Louis Proyect: The Unrepentant Marxist

March 27, 2017

A letter to Goldman Sachs C.E.O. Lloyd Blankfein

Filed under: Goldman Sachs — louisproyect @ 6:33 pm

Lloyd Blankfein

Dear Mr. Blankfein,

I usually delete emails sent to me as a Goldman Sachs alumnus unread but I was curious to read your recent letter to shareholders since I suspected that it would address the large presence of past and present Goldman employees in the Trump administration, including Steve Bannon who by most accounts is serving as Rasputin to Trump’s Czar Nicholas.

I really have no idea who the typical Goldman  shareholder is but I suspect most of them would be okay with Bannon being exposed as a serial killer if the value of their stock increased handsomely in the next quarter, as I am sure it will with a White House having such incestuous relations with your firm.

You put the best possible spin for your second-in-command becoming one of Trump’s top economic advisers:

This past December, then–U.S. President-elect Donald Trump appointed Gary Cohn, then our president and chief operating officer, director of the National Economic Council. Gary was responsible for developing and leading many of the firm’s most important initiatives, and demonstrated a deep commitment to our clients, our people and the culture of Goldman Sachs.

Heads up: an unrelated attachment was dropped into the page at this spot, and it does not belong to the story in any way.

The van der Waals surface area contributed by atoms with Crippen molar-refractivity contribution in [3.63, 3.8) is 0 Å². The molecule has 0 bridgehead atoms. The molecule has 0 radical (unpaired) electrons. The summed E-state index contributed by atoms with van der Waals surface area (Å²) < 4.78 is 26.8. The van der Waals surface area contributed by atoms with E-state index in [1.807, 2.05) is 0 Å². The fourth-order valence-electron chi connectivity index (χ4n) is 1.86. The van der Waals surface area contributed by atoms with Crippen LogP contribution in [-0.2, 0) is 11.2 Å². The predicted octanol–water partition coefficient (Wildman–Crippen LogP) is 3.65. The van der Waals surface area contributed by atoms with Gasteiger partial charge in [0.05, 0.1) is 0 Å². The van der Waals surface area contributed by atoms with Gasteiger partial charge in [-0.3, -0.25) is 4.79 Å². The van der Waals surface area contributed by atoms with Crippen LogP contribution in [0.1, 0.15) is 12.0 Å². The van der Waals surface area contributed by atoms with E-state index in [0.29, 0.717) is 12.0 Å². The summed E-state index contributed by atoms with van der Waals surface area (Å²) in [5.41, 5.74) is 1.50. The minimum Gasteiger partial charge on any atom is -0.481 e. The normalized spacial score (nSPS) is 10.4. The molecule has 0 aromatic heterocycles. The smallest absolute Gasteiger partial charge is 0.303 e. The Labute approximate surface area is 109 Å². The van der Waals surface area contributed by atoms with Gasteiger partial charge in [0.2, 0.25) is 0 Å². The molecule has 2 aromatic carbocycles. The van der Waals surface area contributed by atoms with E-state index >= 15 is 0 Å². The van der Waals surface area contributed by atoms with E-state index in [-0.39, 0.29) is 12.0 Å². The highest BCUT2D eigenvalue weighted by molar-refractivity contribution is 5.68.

We have been criticized for the fact that some of our colleagues, after long careers at the firm, have moved to work in the public sector. The charge is that Goldman Sachs is able to extract certain advantages that others cannot. In fact, the opposite is true. Those in government bend over backward to avoid any perception of favoritism.

This, of course, is nonsense. Cohn was hired by Trump to gut financial regulations, including Dodd-Frank that was Obama’s weak-tea answer to Wall Street greed and criminality. To illustrate what a con job the Democrats were involved with in “taming Wall Street”, mogul banker Anthony Scaramucci, who was a fundraiser for Obama and then joined Cohn as a Trump economic adviser, has compared a regulation that required investment firms to act in the best interest of their clients to the Dred Scott decision. That’s almost as crazy as Stephen Schwarzman comparing Obama’s proposal to increase taxation on “carried interest” profits to Hitler invading Poland. Did working on Wall Street make these people crazy or were they crazy to begin with?